Breaking Ground 105 Arts - Art in the Digital Landscape

By Lori Kissinger, Executive Director, Borderless Arts Tennessee;
a screenshot of a Zoom or webinar session with 7 young women of varying ages and races doing a similar dance pose with their arms lifted in the air above their head while kneeling on one knee. They are all dressed alike in black shirts and jeans. They are doing a dance lesson together virtually
Borderless Arts digital dancers

Let me begin by saying that I am not a technology person.  I appreciate the benefits that technology brings to the lives of many. But I am dreaming of the day when I can retire to our family farm that exists beyond the reaches of the internet. I share this information simply so you can imagine my horror when COVID shut down the world in March of 2020, leaving the digital trail as the only option for any services to travel.

We were only weeks away from our Borderless Arts Water Warriors program.  More than 50 people had been working on the project for months. We quickly transformed art that was to float on a lake to art that could float through the digital waves on our website and social media.  We jumped on the Zoom train and moved our dance program to live Zoom sessions, with recordings posted to YouTube.  We spent money on a videographer rather than a venue to make our Young Soloist music competition a real performance.  The videographer magically strung videos of performers and announcers seamlessly together in what felt like a live performance.  We moved quickly and creatively through a variety of programs and learned some surprising lessons.

By going digital, our audiences increased.  People were not bound by travel distance or transportation issues. Even the constraints of time melted away. An event could now live for a day, week, or even eternally rather than for a few mere hours. 

Our Water Warriors program that brought 100 people to the park to watch the event in 2019 brought over 7,000 people to view the event digitally in 2020!  Our summer arts camp could beam in teaching artists from all over the world.  In one week, our dance program went from six local dancers to 45 dancers from all over the state.

I also found that I could be at more events. My travel time from one event to the other now meant pressing a button rather than driving an hour and scrambling to find parking.

Considering my relationship with technology, I have been honored, but also amazed, that several organizations and people have asked me what Borderless Arts Tennessee did to make the jump into the digital world. I still do not know all of the new platforms that are out there. Quite frankly, I do not have the time, energy, or interest to spend my days learning the latest and greatest tech tricks.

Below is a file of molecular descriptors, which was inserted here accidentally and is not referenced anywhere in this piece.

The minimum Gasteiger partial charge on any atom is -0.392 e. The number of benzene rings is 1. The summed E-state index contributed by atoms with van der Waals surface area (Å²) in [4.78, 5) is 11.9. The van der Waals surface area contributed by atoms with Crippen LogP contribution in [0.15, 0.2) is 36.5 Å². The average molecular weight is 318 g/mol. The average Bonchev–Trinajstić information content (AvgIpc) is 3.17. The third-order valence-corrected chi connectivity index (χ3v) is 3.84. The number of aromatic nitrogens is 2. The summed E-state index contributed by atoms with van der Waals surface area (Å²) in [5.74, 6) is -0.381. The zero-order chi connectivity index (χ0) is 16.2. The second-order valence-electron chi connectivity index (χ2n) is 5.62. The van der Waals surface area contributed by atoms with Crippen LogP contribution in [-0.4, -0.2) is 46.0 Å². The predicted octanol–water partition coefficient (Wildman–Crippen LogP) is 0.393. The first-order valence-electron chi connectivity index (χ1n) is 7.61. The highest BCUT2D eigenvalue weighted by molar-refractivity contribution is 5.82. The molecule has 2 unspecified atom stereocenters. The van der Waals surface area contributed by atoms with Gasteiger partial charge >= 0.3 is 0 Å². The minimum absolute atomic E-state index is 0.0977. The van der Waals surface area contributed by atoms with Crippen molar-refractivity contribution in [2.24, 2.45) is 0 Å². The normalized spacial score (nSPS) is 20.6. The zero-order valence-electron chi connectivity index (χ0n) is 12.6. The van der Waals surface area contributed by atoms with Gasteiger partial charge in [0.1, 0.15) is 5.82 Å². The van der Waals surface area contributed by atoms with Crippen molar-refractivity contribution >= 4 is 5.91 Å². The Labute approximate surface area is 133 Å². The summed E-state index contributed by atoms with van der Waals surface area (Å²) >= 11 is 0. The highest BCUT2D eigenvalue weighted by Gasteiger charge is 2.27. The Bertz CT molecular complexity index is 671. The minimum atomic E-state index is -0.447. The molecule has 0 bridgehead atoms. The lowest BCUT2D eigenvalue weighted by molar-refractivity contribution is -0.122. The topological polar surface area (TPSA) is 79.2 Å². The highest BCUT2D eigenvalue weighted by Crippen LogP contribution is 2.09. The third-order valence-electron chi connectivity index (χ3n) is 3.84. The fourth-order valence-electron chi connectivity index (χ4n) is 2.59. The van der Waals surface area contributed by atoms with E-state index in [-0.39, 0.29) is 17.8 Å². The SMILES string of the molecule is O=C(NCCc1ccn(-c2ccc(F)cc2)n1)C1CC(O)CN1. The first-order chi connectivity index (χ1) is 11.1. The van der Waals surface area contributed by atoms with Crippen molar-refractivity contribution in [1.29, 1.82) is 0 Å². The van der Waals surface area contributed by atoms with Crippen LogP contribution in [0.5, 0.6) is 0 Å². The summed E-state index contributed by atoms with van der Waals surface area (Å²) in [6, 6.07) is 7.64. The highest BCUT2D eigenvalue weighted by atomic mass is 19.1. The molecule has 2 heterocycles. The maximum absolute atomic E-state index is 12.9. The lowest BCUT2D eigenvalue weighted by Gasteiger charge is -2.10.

So, here is advice from a non-techie person surviving in a digital jungle:

  1. Know what you need to accomplish and focus on learning the tech that can help you accomplish that task.  You do not have to know every technology and you do not have to be an expert on the technology that you learn.  For instance, I know that I need a hammer to drive a nail into the wall to hang a picture.  I have the ability to use the hammer to drive that nail.  However, I have no idea how to use that same hammer to build the entire house. The hammer is a tool that I am using for the task I need to accomplish. I see technology as a tool and use it in the same way. If I tried to learn and master every new technological platform, I would become completely overwhelmed. I would not be doing my job, which is to offer services…. not to be a tech wizard.
  2. Adjust your budget.  Where we once spent money on venue rentals and travel, we now spend money on videographers and platform developers.
  3. Be creative. If I had only one piece of advice, this is it. It is creativity that has guided our organization. Borderless Arts Tennessee is blessed to have some outstanding teaching artists. We have all worked together. It has been those creative energies that have pushed us into a new frontier.
  4. Don’t get the idea that it is all a bed of roses. We have lost some participants who just do not function as well doing projects through technology. Our participants miss the social aspect that even Zoom cannot provide. My workdays are even longer, and virtual fundraising is a puzzle piece we haven’t yet solved.

Someday, the clouds will clear, and people will once again gather for functions.  When that day comes, Borderless Arts will not forget the important lessons we have learned.  This new trail has many benefits to our participants and our organization, and we will never abandon it completely. However, I still have not given up on that retirement dream when I can leave the virtual world and my trail consists only of footprints.

Lori Kissinger is the founding Director of Borderless Arts Tennessee, which she has led for 20 years. She is also a senior instructor in the Communication Department at Middle Tennessee State University.